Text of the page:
In The Beguiled, writer-director Sofia Coppola explores the cosseted lives of three Southern belles (Nicole Kidman, Kirsten Dunst, Elle Fanning) whose world is forever changed when they shelted a wounded enemy soldier (Colin Farrell) at the height of the US Civil War. Here, Coppola discusses the film, why she took on the remake and more…
What initially attracted you to The Beguiled?
I saw the 1971 Don Siegel film starring Clint Eastwood and thought it was such an interesting premise. So I tracked down the book, which is told from the female characters’ point of view, and thought I’d love to reimagine the story from the female characters’ perspective.
Is this the first time you’ve done a remake?
Yes. A friend of mine said, ‘You have to see The Beguiled, I think you should remake it.’ At first, I thought I’d never remake someone else’s film. But this is really a reinterpretation, seeing the same story from another side. So after I saw the first film and thought about making my own version, I tried to not look at it. I tried to imagine a new way of how I’d approach the material. Of course, I’m excited to see the original film again, now that I’ve made this film. But I really tried to make my own version of it.
How did you approach the casting?
When I started thinking about this film I was excited, because I love working with Kirsten Dunst and thought she could play the school teacher. And now Elle is old enough to play the older student. Last time I worked with her (Somewhere; 2010) she was 11, so now she’s a young woman and it’s a really different role for her. And then I’ve always admired Nicole Kidman. I thought she’d be amazing to have as the headmistress. I’m so glad that it worked out, to have these three women together and to see how they all relate to each other and how they all have a different dynamic with Colin Farrell, our enemy soldier.
And how did Colin do as the only man in the mix?
He was such a good sport, I have to say (laughs). I think it takes a real man to let the women be in charge and to be that kind of ‘object’ for the story.
You also have some new faces in your cast…
We do – we have a group of young actresses; ages 12 to around 16 (Oona Laurence, Angourie Rice, Emma Howard, Addison Riecke) playing the younger students. It’s always exciting to see new actresses and they all worked really well together.
What was it like taking the film to Cannes?
It was so exciting to see the film for the first time at the Cannes Film Festival. For me, it was the first time I’d seen the finished film with the sound and pictures together. And the cast – it was the first time they’d seen it too. You know, it was really nerve-wracking, but exciting to see it there in the Palais – an unforgettable experience.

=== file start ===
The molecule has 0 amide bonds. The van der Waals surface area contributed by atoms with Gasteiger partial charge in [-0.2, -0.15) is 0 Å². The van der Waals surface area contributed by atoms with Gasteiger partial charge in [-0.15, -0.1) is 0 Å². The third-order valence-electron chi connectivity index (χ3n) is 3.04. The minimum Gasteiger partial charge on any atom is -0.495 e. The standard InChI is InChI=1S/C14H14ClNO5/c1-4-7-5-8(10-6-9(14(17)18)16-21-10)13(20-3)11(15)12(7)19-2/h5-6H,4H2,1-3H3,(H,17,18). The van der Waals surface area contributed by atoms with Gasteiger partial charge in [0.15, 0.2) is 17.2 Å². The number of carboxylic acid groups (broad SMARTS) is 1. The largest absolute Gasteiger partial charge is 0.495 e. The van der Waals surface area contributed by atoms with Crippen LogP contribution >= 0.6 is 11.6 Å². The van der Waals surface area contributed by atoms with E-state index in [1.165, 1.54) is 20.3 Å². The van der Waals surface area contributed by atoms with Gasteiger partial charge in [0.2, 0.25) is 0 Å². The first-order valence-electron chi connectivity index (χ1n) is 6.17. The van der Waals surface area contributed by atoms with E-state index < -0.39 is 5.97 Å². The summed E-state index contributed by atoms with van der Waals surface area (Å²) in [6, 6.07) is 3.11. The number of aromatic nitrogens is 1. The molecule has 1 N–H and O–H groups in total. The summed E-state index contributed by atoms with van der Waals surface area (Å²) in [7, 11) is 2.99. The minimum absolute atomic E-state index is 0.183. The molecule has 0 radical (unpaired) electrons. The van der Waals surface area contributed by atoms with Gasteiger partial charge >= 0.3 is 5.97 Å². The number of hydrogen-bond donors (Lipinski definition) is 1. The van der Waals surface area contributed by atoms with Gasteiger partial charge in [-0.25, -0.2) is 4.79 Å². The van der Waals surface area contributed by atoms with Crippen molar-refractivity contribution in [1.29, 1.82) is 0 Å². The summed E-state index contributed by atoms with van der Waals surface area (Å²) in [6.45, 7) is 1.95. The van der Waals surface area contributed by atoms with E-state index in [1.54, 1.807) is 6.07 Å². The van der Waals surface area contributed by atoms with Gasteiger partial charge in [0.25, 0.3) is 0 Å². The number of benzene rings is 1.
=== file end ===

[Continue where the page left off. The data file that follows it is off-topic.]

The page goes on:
What was the biggest challenge when making The Beguiled?
It’s always challenging getting a movie made and putting it all together – getting the cast you want and the financing. To me, it’s always amazing that a movie simply can get made; there are so many elements working together. And we shot it very quickly. That was challenging; shooting a film like this in 26 days. Especially with such young cast members, where your work hours are limited.
What will you remember most from the experience?
That’s such a good question. For me, I think just being together in New Orleans, working with our amazing team, the cast and crew. And of course, it’s exciting to see it now that it’s finished.
Below, you can also see five of Coppola's most successful movies, starting off of course with The Beguiled…
1) The Beguiled
The Beguiled unfolds during the Civil War, at a Southern girls’ boarding school. Its sheltered young women take in an injured enemy soldier, but as they provide refuge and tend to his wounds, the house is taken over with sexual tension and dangerous rivalries, with broken taboos leading to an unexpected turn of events.
2) Lost In Translation
Stranger in a foreign land, the two find escape, distraction and understanding amidst the bright Tokyo lights after a chance meeting in the quiet lull of the hotel bar. They form a bond that is as unlikely as it is heartfelt and meaningful.
3) A Very Murray Christmas
Bill Murray rounds up an all-star cast for an evening of music, mischief and bar room camaraderie in this irreverent twist on holiday variety shows.
4) The Virgin Suicides
In an ordinary suburban house, on a lovely tree-lined street, in the middle of 1970s America, lived the five beautiful, dreamy Lisbon sisters, whose doomed fates indelibly marked the neighbourhood boys who to this day continue to obsess over them.
5) Marie Antoinette
The retelling of France’s iconic but ill-fated queen, Marie Antoinette. From her betrothal and marriage to Louis XVI at 15 to her reign as queen at 19 and to the end of her reign as queen, and ultimately the fall of Versailles.
The Beguiled is available now on digital download, and comes to Blu-ray and DVD on Monday, November 20.